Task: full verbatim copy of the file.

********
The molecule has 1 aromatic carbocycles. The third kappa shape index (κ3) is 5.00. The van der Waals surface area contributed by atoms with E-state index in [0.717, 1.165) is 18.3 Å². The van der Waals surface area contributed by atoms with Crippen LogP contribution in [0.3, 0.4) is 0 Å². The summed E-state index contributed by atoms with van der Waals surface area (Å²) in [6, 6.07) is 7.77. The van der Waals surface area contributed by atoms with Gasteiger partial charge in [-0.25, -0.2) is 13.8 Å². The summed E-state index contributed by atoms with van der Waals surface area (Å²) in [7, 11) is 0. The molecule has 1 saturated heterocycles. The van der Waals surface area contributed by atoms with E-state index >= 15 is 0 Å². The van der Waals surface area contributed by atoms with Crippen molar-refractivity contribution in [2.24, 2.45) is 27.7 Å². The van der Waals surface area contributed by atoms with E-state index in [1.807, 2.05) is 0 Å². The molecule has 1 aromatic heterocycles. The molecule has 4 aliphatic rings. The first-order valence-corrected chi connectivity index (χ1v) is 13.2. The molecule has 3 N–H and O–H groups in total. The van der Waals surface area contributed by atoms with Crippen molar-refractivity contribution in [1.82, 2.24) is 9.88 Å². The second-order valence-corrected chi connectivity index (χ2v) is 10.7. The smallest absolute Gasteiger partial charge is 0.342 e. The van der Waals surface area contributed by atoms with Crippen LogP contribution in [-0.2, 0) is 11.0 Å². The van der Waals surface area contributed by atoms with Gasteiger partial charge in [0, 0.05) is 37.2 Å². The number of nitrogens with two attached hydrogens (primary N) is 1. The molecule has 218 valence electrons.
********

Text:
The molecule has 1 aromatic carbocycles. The third kappa shape index (κ3) is 5.00. The van der Waals surface area contributed by atoms with E-state index in [0.717, 1.165) is 18.3 Å². The van der Waals surface area contributed by atoms with Crippen LogP contribution in [0.3, 0.4) is 0 Å². The summed E-state index contributed by atoms with van der Waals surface area (Å²) in [6, 6.07) is 7.77. The van der Waals surface area contributed by atoms with Gasteiger partial charge in [-0.25, -0.2) is 13.8 Å². The summed E-state index contributed by atoms with van der Waals surface area (Å²) in [7, 11) is 0. The molecule has 1 saturated heterocycles. The van der Waals surface area contributed by atoms with E-state index >= 15 is 0 Å². The van der Waals surface area contributed by atoms with Crippen molar-refractivity contribution in [2.24, 2.45) is 27.7 Å². The van der Waals surface area contributed by atoms with E-state index in [1.807, 2.05) is 0 Å². The molecule has 1 aromatic heterocycles. The molecule has 4 aliphatic rings. The first-order valence-corrected chi connectivity index (χ1v) is 13.2. The molecule has 3 N–H and O–H groups in total. The van der Waals surface area contributed by atoms with Crippen molar-refractivity contribution in [1.82, 2.24) is 9.88 Å². The second-order valence-corrected chi connectivity index (χ2v) is 10.7. The smallest absolute Gasteiger partial charge is 0.342 e. The van der Waals surface area contributed by atoms with Crippen LogP contribution in [-0.2, 0) is 11.0 Å². The van der Waals surface area contributed by atoms with Gasteiger partial charge in [0, 0.05) is 37.2 Å². The number of nitrogens with two attached hydrogens (primary N) is 1. The molecule has 218 valence electrons.